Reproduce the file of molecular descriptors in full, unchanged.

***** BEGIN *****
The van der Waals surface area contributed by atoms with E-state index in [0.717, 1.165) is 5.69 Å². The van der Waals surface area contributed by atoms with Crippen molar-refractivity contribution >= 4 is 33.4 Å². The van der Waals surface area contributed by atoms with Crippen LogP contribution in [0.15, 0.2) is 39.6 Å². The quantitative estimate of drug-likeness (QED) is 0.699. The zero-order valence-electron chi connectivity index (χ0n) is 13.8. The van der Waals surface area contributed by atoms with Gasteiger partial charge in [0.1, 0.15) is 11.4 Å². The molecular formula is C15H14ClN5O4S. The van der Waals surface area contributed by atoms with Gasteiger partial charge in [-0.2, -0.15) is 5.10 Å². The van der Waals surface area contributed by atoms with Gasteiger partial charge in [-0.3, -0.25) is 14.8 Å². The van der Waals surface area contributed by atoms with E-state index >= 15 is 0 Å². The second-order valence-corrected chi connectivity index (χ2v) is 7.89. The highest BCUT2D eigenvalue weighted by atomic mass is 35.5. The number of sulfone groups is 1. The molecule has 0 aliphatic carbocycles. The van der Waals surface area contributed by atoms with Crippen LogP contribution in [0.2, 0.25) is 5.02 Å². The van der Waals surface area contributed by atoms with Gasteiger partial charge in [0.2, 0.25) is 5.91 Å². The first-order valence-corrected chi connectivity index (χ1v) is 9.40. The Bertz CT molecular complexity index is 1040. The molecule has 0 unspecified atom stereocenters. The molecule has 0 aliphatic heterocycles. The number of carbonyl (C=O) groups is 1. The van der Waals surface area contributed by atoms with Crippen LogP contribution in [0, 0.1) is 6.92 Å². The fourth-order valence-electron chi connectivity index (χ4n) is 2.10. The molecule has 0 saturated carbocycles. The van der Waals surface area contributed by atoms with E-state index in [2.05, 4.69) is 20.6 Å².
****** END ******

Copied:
The van der Waals surface area contributed by atoms with E-state index in [0.717, 1.165) is 5.69 Å². The van der Waals surface area contributed by atoms with Crippen molar-refractivity contribution >= 4 is 33.4 Å². The van der Waals surface area contributed by atoms with Crippen LogP contribution in [0.15, 0.2) is 39.6 Å². The quantitative estimate of drug-likeness (QED) is 0.699. The zero-order valence-electron chi connectivity index (χ0n) is 13.8. The van der Waals surface area contributed by atoms with Gasteiger partial charge in [0.1, 0.15) is 11.4 Å². The molecular formula is C15H14ClN5O4S. The van der Waals surface area contributed by atoms with Gasteiger partial charge in [-0.2, -0.15) is 5.10 Å². The van der Waals surface area contributed by atoms with Gasteiger partial charge in [-0.3, -0.25) is 14.8 Å². The van der Waals surface area contributed by atoms with E-state index >= 15 is 0 Å². The second-order valence-corrected chi connectivity index (χ2v) is 7.89. The highest BCUT2D eigenvalue weighted by atomic mass is 35.5. The number of sulfone groups is 1. The molecule has 0 aliphatic carbocycles. The van der Waals surface area contributed by atoms with Crippen LogP contribution in [0.2, 0.25) is 5.02 Å². The van der Waals surface area contributed by atoms with Gasteiger partial charge in [0.2, 0.25) is 5.91 Å². The first-order valence-corrected chi connectivity index (χ1v) is 9.40. The Bertz CT molecular complexity index is 1040. The molecule has 0 unspecified atom stereocenters. The molecule has 0 aliphatic heterocycles. The number of carbonyl (C=O) groups is 1. The van der Waals surface area contributed by atoms with Crippen LogP contribution in [0, 0.1) is 6.92 Å². The fourth-order valence-electron chi connectivity index (χ4n) is 2.10. The molecule has 0 saturated carbocycles. The van der Waals surface area contributed by atoms with E-state index in [2.05, 4.69) is 20.6 Å².